One of the most prominent bands to emerge during the late-2000s indie folk boom, Seattle’s Fleet Foxes fuse earthy, harmony-rich folk-rock with a sense of lush pop sophistication calling to mind the late-’60s work of acts like the Beach Boys, the Zombies, and Fairport Convention. Both their self-titled debut and 2011 follow-up, Helplessness Blues, were produced by Phil Ek and released by Sub Pop; the former was greeted by critical acclaim, and the latter earned a Grammy nomination. Following a six-year gap and a switch to Nonesuch, Fleet Foxes returned with the expansive Crack-Up in 2017. In September 2020, with almost no warning, the band issued their fourth album, Shore, along with a short film.
Formed in 2006 by longtime friends Robin Pecknold (lead vocals/guitar) and Skyler Skjelset (guitar, mandolin, vocals), the band’s primary lineup grew to include Casey Wescott (keyboards, mandolin, vocals), Christian Wargo (bass, guitar, vocals), and Nicholas Peterson (drums, vocals). Mixing Baroque pop with elements of classic rock and British folk, the band quickly generated a healthy amount of label interest and caught the attention of local producer Phil Ek, who had previously helmed records by Built to Spill and the Shins. Signing with Sub Pop in early 2008, Fleet Foxes issued the Ek-produced Sun Giant EP, followed a few months later by their self-titled debut album. A critical success at home in the U.S., Fleet Foxes fared even better in Europe and the U.K., where the album went platinum and landed atop numerous year-end best-of lists. Shortly after the album’s release, Peterson was replaced on drums by singer/songwriter Josh Tillman who would remain with the band for the next four years until reinventing himself as Father John Misty in 2012.
With Ek returning as producer, the band began recording sessions for their follow-up LP, seeking a more cohesive, live feel. The resulting album, 2011′s Helplessness Blues, expanded on Fleet Foxes’ lush sound and was again widely praised by critics, going gold in the U.K. and earning them a Grammy nomination for Best Folk Album back in the U.S. Following several major tours and the departure of Tillman on drums, the group entered a hiatus made effective by Pecknold’s 2014 relocation to New York City, where he enrolled to pursue a degree at Columbia University. Things remained quiet until mid-2016, when it was revealed that the band had returned to the recording studio. In early 2017, it was announced Fleet Foxes had signed with Nonesuch to release their third album, Crack-Up, named after an essay by F. Scott Fitzgerald. Ambitious in scope and bearing a more progressive sound than their earlier work, Crack-Up was released in June 2017.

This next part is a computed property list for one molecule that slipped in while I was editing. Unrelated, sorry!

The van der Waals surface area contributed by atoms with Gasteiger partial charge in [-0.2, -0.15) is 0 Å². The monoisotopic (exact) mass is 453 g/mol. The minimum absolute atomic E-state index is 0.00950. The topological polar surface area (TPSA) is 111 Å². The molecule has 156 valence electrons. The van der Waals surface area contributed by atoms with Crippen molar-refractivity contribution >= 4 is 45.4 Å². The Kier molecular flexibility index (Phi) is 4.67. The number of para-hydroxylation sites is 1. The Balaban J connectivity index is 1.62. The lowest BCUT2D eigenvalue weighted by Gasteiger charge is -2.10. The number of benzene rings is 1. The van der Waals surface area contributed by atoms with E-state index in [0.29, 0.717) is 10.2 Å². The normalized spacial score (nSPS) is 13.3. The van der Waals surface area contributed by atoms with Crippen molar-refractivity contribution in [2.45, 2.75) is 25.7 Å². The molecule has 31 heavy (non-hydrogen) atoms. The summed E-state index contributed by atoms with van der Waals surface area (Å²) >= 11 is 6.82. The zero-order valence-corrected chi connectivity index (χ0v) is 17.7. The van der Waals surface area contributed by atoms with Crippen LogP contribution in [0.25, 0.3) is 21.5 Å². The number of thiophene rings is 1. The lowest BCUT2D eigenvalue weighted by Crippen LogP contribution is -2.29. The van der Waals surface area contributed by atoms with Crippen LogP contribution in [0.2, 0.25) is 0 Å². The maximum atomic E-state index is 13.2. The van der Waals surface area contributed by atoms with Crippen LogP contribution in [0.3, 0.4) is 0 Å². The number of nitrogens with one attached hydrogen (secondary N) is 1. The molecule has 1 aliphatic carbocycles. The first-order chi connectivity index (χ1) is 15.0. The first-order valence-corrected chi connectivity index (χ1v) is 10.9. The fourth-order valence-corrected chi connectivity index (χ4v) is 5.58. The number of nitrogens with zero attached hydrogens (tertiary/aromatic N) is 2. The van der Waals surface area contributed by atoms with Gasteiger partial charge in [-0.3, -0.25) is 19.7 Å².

The following year, the group celebrated the tenth anniversary of their debut album with the release of First Collection 2006-2009, which brought together their first album, early EPs, B-sides, and a selection of rarities. Released with only a single day’s warning, Fleet Foxes’ fourth album, the Grammy-nominated Shore, appeared on September 22, 2020 — at 13:31 coordinated time, to be exact — to coincide with the autumnal equinox. It was accompanied by a 55-minute short film shot and directed on 16mm film by Kersti Jan Werdal. Three months later, on the winter solstice, at the church of St. Ann & the Holy Trinity in Brooklyn, New York, the band’s Robin Pecknold performed a livestream, playing a selection from the band’s catalog on solo acoustic, plus a cover of the Bee Gees’ “In the Morning.” He was accompanied on one track by a choir, the Resistance Revival Chorus. The set was recorded and released about a year later as the live album A Very Lonely Solstice. ~ Timothy Monger